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Florist Laura Logan hands a curbside order to a customer during the valentines rush at Acanthus Floral & Botanical in Almonte, Ont., on Feb. 10, 2021.

Sean Kilpatrick/The Canadian Press

Siri Agrell is the author of How To Get Laid Without Your Phone: A Meditation on Love in the Time of Inconvenience.

Imagine, if you will, that there was a button you could press each time you felt hungry.

With a tap of your finger, you were nourished. The emptiness you felt disappeared, your body was replenished, your energy restored.

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At first, perhaps, you would deploy it sparingly. When you were busy. When there was nothing in the fridge. To shut the kids up.

This button would change some people’s lives, undoubtedly. It would provide for those who were wanting. Some would get healthier, provided with the sustenance they required regardless of barriers of geography or income.

Years would pass, and our reliance on the button would build. We would try not to press it some days, but the hunger would come and it’s just so easy. Industries and professions would rise and fall in the button’s wake, our homes and habits reconfigured gradually until, perhaps, some of us began to forget how to feed ourselves without it, and could no longer describe what it was we hungered for or imagine the taste of fruit on our lips.

Swift swipe, or careful connection? In her new book, author Siri Agrell examines the high-tech world of modern dating

It is hard to remember what we were like before technology became a ubiquitous presence in our pockets, in our hands and lives.

It has been more than a decade since the iPhone was introduced and high speed networks handed us each the ability to tap into the collective mind at will.

At their core, our phones are buttons we press every time we hunger for human connection: when we experience a craving for knowledge or community or entertainment or acknowledgment or validation or attention or, yes Valentine’s Day readers: love.

So much has been enabled through the convenience of this connection, the control and access it allows us. It has helped us to achieve things, to be seen, to be heard, to find others with whom to connect.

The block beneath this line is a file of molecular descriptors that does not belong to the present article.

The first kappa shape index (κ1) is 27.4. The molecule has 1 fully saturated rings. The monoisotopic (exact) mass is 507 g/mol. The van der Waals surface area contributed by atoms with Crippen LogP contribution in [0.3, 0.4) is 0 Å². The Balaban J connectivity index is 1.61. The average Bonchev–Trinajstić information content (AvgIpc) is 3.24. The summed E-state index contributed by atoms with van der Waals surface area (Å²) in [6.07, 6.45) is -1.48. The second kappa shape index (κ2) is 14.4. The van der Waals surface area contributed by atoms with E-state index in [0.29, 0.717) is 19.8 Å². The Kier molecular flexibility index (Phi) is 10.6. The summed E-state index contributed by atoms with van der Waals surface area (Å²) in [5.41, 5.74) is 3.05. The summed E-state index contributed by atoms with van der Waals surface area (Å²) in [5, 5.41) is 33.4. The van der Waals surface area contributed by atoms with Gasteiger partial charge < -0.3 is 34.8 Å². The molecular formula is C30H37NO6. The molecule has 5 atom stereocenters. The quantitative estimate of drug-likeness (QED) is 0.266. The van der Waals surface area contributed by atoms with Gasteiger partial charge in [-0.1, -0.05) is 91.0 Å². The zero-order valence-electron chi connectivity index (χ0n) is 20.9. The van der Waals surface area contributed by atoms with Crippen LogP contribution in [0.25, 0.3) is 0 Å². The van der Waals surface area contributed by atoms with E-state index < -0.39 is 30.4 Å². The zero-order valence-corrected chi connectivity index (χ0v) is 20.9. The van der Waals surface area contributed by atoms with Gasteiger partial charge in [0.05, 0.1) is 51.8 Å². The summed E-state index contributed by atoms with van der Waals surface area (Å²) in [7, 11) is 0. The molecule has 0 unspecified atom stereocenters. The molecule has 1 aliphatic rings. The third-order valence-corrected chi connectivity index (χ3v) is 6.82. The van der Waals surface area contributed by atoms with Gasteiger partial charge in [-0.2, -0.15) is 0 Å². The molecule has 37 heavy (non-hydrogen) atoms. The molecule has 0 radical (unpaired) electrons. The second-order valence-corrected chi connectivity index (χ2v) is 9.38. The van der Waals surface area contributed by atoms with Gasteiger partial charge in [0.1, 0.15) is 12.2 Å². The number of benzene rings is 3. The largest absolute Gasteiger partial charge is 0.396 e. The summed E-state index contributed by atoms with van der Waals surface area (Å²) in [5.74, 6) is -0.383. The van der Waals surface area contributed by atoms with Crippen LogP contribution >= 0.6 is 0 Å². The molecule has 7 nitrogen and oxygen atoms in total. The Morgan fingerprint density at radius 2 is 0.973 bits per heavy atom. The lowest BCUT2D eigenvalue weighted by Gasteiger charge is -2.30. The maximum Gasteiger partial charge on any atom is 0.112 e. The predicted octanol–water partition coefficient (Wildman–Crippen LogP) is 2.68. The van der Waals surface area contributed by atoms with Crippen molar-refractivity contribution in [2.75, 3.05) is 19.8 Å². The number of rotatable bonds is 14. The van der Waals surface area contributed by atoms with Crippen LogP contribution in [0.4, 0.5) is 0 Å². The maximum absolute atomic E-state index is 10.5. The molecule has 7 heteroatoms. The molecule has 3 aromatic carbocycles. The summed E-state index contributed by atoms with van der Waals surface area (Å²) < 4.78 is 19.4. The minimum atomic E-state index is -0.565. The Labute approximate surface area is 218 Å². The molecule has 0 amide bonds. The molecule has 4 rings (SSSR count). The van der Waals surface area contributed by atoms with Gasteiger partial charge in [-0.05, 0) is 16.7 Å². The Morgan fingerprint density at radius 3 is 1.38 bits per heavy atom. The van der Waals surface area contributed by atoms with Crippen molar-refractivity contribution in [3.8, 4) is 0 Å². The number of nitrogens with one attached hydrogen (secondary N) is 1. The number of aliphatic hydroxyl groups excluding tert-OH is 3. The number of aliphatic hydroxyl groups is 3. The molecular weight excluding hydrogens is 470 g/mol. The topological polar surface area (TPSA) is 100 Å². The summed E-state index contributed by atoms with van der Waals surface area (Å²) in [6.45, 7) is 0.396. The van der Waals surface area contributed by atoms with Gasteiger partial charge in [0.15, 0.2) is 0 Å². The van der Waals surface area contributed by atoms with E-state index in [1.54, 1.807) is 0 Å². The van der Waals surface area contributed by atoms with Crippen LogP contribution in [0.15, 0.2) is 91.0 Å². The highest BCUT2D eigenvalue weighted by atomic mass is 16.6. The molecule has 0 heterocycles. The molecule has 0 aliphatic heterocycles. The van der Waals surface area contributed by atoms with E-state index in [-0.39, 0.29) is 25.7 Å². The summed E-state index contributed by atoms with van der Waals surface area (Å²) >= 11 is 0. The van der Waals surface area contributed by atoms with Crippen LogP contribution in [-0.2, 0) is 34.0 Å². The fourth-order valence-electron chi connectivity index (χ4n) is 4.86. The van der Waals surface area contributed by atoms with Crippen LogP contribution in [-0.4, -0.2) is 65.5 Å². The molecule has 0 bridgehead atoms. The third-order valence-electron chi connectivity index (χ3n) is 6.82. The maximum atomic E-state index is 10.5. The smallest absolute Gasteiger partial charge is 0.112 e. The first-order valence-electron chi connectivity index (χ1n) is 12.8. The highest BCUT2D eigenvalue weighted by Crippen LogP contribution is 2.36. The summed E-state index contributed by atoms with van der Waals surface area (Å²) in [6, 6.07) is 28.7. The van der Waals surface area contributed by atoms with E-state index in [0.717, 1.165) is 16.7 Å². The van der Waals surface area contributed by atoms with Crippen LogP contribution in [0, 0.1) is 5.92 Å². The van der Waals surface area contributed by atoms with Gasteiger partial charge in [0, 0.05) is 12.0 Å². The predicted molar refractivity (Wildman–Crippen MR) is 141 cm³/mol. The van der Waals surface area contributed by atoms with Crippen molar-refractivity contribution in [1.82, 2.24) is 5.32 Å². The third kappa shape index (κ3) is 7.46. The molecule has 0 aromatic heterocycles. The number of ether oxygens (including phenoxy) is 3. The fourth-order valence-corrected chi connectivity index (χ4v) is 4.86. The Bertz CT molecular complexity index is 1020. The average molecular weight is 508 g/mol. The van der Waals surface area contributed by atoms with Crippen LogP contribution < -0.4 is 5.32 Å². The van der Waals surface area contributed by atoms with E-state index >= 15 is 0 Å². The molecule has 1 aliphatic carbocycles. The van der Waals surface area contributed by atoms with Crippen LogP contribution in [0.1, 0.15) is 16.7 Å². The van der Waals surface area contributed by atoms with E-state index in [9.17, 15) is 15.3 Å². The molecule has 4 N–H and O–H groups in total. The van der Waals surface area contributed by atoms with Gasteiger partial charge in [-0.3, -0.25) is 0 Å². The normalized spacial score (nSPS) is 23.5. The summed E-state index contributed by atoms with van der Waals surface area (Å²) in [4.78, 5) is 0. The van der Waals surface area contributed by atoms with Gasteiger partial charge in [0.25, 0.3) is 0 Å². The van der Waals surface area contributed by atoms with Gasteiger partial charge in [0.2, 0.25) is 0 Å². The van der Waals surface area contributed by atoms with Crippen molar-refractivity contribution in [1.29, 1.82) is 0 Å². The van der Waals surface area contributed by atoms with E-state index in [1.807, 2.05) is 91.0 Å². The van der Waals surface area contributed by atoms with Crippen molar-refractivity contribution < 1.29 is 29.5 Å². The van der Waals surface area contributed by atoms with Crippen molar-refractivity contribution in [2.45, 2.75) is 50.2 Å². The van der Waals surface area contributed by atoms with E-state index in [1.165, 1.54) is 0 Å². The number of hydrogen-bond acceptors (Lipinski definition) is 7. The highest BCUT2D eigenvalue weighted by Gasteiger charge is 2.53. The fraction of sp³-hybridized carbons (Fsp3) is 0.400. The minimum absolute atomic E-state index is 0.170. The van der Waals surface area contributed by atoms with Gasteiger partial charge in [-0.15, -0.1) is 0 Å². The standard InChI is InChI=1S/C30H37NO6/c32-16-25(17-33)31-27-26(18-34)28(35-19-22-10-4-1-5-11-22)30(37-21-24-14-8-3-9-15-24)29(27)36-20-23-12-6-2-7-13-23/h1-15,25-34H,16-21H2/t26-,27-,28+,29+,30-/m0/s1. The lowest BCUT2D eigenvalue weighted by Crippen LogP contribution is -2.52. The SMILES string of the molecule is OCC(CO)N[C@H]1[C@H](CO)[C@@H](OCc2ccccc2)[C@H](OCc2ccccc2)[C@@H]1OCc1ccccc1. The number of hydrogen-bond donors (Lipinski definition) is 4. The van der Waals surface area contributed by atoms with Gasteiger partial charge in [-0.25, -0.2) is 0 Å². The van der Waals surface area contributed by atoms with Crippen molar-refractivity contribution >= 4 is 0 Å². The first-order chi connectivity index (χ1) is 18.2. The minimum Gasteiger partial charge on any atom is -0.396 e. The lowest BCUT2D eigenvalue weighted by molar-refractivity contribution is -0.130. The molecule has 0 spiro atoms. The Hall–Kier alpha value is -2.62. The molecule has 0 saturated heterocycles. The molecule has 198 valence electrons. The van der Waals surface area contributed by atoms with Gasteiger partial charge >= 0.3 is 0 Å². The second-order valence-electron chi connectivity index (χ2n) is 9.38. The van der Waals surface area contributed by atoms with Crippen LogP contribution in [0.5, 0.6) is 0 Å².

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But these powers have come with a cost that needs to be recognized: they have changed us over time and affected the way we interact with one another, even in our closest relationships and most intimate moments.

Those effects have come into high relief over the past year, as much of the world was forced into social isolation, with only our screens for comfort.

Robbed of one another, we were bereft. We could not deny that something was missing. We missed each other. We longed for face-to-face contact, for random conversations with strangers, for the spontaneity and thrill and magic of life lived out in the open, beyond the reach of any algorithm. We realized the joy we found in our relationships could not be sustained on Netflix content alone, and that talking via Zoom was not the same as having someone lean in, just slightly, as you whispered something softly in their ear.

So how do we go back?

As we prepare to stumble, vaccinated, out into the world, how do we retrain ourselves in the art and romance of being human, with or without our phones?

It begins with naming the effects these habits have had on us, and acknowledging the changes they have wrought on our closest interpersonal relationships.